Offgrid tech can facilitate African electrification – PwC

The use of hybrid solar wind power is beginning to catch on with Ghanaians

The use of hybrid solar wind power is beginning to catch on with Ghanaians

With two-thirds of the world’s population likely to still be without electricity by 2030 – despite the newly agreed post-2015 UN Sustainable Development Goal of universal access to energy – a new approach is needed that better recognises the role offgrid technology can play, a new PwC report showed.

Much-needed faster progress could be achieved if national energy policies adopted a more comprehensive approach to energy access, embracing the new starting points for energy provided by standalone renewable technology and minigrids, said PwC Africa deals power and utility leader John Gibbs.

The need to wait for grid extensions to unlock electrification for the 634-million people without electricity was “being turned on its head” by new technological possibilities, highlighted the PwC report, which was titled ‘Electricity beyond the grid: accelerating access to sustainable power for all’.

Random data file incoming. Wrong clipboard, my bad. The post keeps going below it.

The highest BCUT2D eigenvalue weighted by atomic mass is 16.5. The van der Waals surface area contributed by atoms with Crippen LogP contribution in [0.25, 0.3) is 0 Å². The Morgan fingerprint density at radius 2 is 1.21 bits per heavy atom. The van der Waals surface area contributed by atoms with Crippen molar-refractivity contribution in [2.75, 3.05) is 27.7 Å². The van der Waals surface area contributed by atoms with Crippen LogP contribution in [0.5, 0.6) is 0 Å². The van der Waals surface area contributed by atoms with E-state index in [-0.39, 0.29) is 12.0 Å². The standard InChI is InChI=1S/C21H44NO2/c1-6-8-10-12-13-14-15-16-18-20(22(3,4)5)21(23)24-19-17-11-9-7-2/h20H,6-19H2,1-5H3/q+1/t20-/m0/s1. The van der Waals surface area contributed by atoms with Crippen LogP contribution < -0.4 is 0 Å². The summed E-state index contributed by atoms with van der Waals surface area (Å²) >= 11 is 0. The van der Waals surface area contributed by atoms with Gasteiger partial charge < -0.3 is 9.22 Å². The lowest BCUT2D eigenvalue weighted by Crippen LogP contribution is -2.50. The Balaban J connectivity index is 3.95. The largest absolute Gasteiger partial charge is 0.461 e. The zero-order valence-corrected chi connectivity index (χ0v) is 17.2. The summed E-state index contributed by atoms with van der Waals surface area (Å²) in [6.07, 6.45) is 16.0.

“The combination of centralised top-down grid extension with decentralised demand-driven bottom-up strategies, in the form of minigrids and especially standalone solutions, will speed up the increase in electrification levels for Africa,” added PwC senior manager and energy policy and regulation expert Georg Baecker.

The report pointed to technological advances rapidly enabling options beyond the grid, with declining solar technology costs stimulating the growth of standalone home systems and battery storage technology, which was fast evolving to play a significant role in utility-scale solar power storage.

“Together with access to mobile technology and mobile payment systems for microloans, a new era has arrived for beyond-the-grid electrification,” he said.

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